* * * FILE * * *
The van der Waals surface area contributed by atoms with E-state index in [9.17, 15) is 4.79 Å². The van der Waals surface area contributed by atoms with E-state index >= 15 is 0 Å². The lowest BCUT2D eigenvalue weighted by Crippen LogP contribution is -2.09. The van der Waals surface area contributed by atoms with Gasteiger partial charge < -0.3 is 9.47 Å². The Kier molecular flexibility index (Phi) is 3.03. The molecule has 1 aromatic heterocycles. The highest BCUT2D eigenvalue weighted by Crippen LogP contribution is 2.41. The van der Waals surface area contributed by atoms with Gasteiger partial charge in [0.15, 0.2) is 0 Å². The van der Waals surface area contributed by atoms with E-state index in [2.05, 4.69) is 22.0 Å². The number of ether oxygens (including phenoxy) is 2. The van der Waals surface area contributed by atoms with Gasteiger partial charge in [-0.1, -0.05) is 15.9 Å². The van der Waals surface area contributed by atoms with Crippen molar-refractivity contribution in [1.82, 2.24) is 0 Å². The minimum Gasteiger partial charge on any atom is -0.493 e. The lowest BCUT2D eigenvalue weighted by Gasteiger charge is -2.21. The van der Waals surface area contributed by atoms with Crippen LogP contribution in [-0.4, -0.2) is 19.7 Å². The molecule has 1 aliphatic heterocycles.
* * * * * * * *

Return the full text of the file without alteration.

The van der Waals surface area contributed by atoms with E-state index in [9.17, 15) is 4.79 Å². The van der Waals surface area contributed by atoms with E-state index >= 15 is 0 Å². The lowest BCUT2D eigenvalue weighted by Crippen LogP contribution is -2.09. The van der Waals surface area contributed by atoms with Gasteiger partial charge < -0.3 is 9.47 Å². The Kier molecular flexibility index (Phi) is 3.03. The molecule has 1 aromatic heterocycles. The highest BCUT2D eigenvalue weighted by Crippen LogP contribution is 2.41. The van der Waals surface area contributed by atoms with Gasteiger partial charge in [0.15, 0.2) is 0 Å². The van der Waals surface area contributed by atoms with E-state index in [2.05, 4.69) is 22.0 Å². The number of ether oxygens (including phenoxy) is 2. The van der Waals surface area contributed by atoms with Gasteiger partial charge in [-0.1, -0.05) is 15.9 Å². The van der Waals surface area contributed by atoms with Crippen molar-refractivity contribution in [1.82, 2.24) is 0 Å². The minimum Gasteiger partial charge on any atom is -0.493 e. The lowest BCUT2D eigenvalue weighted by Gasteiger charge is -2.21. The van der Waals surface area contributed by atoms with Crippen LogP contribution in [-0.4, -0.2) is 19.7 Å². The molecule has 1 aliphatic heterocycles.